“That was on my laptop while I was writing,” says Williams of Third Girl From the Left, who she thought was ahead of his time. “When this book came out in 2006, I didn’t think the publishing world was ready to take it up. If it came out today, it would be a New York Times bestseller. ”The novel is divided into three stories and focuses on three generations of women from the same family. There is grandmother Mildred, who saw her mother’s murder during the Tulsa Race massacre; Angela, her daughter who runs away from Tulsa to become a movie star and falls in love with her roommate Sheila; and her daughter Tamara, who is raised by both Angela and Sheila. Tamara wants to be Spike Lee and goes to film school. “I loved the entire matriarchal ancestry story,” says Williams. “It informed Eva and her mother and grandmother more than I can tell.”
Girlhood came out while Williams was doing rework. She describes the book, which explores the forces that shape girls into women through a mixture of reporting, memoir, and criticism, as “anecdotal yet academic exploration of the treacherous path from girl to woman”. It was helpful, she says, in navigating mother-daughter relationships in Seven Days in June. “You can be tense, but at the end of the day, it’s still your mother or daughter. Sometimes you have to fight for these relationships. And sometimes you have to learn to let go of them. “
To familiarize himself with the world of vampire eroticism, Williams dived headfirst into the LA Banks Minion series. She came across the series through research for her book. “She’s massive in this genre,” she explains. “It helped me build Eva’s cursed world. I wouldn’t really have known how to write the vampire-witch love story if I hadn’t read LA Banks. “
“Carrie Fisher is one of my writing heroines,” says Williams. “She’s like a modern day Dorothy Parker – famous joke and so snappy.” Postcards From the Edge is a fictional retelling by Fisher, who came out of rehab in the 1980s. The book was particularly helpful to Williams in defining the relationship between Eva and her mother, Lizette. Much like Fisher’s Suzanne Vale, she is a fleeting film star. “Many of the conversations in [Postcards From the Edge] Let Eva and Lizette know about the relationship. It is as if they are talking to each other from different planets. “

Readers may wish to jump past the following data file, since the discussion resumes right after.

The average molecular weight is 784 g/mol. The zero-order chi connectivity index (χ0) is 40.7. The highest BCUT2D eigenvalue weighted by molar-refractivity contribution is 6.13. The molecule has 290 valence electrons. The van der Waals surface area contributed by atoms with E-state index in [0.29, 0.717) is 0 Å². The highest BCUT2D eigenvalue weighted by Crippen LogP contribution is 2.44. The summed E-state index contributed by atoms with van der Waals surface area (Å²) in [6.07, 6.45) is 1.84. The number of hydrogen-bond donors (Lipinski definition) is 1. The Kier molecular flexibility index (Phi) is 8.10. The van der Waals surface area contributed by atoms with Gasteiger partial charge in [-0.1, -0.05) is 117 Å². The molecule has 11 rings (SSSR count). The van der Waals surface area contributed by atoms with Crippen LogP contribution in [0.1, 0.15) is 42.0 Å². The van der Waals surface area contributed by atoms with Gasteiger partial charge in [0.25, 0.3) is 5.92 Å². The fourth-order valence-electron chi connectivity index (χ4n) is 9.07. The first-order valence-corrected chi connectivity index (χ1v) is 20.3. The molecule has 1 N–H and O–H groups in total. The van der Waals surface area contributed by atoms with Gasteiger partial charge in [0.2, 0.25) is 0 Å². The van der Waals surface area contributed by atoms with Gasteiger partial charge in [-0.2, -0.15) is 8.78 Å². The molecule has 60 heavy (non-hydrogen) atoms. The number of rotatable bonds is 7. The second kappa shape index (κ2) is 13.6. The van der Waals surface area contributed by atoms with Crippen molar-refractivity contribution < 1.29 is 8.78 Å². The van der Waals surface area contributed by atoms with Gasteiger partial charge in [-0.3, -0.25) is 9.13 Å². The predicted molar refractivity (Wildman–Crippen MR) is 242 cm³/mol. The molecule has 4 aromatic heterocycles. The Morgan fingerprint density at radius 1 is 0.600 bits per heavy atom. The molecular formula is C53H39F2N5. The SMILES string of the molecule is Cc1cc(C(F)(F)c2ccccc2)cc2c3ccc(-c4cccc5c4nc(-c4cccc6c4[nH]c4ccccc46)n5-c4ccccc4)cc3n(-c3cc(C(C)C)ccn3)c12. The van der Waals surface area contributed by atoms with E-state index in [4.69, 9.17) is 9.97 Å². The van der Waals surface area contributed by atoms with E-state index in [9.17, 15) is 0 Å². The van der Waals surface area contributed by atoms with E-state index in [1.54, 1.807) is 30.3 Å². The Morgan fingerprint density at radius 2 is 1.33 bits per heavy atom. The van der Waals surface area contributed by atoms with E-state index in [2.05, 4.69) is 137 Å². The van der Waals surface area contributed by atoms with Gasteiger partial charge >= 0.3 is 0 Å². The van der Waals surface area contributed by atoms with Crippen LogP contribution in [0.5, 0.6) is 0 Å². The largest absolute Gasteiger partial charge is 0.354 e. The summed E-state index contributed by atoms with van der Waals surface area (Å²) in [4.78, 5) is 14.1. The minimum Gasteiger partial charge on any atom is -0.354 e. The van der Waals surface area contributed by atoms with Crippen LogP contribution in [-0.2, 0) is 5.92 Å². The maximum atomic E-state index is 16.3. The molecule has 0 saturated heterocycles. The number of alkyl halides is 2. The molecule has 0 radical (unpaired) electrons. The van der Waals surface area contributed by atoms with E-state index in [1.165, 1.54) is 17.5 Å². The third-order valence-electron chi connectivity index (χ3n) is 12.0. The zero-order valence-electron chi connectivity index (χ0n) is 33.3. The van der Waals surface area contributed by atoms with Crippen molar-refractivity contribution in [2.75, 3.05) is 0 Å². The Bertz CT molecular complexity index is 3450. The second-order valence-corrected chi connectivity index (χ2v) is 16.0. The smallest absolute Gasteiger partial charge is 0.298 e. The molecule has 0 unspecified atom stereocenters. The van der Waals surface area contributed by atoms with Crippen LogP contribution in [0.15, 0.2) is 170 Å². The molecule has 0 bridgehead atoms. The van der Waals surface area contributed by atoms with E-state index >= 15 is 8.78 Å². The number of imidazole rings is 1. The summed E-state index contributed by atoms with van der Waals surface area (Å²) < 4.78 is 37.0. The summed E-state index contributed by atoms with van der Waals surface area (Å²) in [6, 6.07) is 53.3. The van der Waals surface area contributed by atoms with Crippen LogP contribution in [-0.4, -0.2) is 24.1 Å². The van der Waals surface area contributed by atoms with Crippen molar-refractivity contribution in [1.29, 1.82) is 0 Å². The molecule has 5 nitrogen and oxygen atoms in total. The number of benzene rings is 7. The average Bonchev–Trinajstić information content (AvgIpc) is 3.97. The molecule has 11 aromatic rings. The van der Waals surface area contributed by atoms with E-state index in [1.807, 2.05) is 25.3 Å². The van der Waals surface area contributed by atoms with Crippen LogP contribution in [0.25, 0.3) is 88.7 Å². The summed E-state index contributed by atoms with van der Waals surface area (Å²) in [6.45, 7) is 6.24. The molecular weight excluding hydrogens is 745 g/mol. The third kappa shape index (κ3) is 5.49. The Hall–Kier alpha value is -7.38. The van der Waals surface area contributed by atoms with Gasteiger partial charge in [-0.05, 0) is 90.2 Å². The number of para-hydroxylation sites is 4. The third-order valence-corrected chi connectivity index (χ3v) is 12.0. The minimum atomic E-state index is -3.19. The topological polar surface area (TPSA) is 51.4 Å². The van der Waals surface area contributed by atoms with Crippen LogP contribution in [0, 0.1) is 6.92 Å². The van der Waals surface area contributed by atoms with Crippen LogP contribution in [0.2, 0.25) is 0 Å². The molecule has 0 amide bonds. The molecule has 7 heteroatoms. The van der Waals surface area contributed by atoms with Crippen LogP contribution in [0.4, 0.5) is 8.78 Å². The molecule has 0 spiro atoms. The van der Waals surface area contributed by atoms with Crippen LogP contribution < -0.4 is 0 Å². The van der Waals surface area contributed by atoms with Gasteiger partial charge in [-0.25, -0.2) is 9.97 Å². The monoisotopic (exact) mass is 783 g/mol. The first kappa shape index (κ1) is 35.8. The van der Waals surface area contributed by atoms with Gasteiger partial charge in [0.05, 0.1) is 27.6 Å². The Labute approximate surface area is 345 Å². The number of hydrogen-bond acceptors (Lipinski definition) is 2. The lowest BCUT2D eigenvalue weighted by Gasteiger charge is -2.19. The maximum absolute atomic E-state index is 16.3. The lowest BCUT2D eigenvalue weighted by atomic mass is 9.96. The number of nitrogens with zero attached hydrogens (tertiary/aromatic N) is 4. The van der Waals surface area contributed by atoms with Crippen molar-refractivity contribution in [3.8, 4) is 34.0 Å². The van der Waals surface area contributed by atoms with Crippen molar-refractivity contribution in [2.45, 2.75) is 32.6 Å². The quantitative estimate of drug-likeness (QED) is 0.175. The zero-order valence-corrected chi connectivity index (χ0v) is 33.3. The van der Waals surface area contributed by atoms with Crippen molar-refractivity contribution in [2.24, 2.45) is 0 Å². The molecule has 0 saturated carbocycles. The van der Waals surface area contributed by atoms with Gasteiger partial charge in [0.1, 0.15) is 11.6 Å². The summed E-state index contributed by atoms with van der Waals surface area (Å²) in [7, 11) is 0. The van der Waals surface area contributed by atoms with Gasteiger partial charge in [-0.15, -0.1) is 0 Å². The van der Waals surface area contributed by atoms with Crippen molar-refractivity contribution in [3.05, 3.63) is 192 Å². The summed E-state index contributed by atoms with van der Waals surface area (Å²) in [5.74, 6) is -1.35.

“I grew up visiting the Cane River and there’s nothing the Canterbury Elders love to do but sit around and tell stories.” These stories inspired Eva’s background and gave Williams the inspiration for the fictional town of Belle Fleur. The book The Forgotten People helped her fill in the details. “I had all the stories in my head, but I wanted hard facts about Creole history and where free blacks are in American history.”
Barracoon was released in 2018 and is based on Zora Neale Hurston’s interviews with Cudjo, the last alleged survivor of the Middle Passage. He lives in the small town of Plateau, Alabama, a town inhabited by formerly enslaved people. She brings his world and history to life through interviews. “It’s so colorful and atmospheric and oozing in details and colors. It reads like fiction, ”she says. Williams also loved that although the book was written in the middle of Jim Crow in 1927, it managed to divide Cudjo’s story without centering the white. “These people live and work and love to see them get married, have children and bury their elders in a place where white people were on the outskirts was really nice.” Though Hurston’s work and Seven Days in June have no thematic similarities Williams was inspired by Hurston’s focus on the mundane black life and incorporated that into her work. “It’s about black creatives in Brooklyn writing the way they want to write, raising their children how they want them to be, and being the way they want to be. This city produced them. “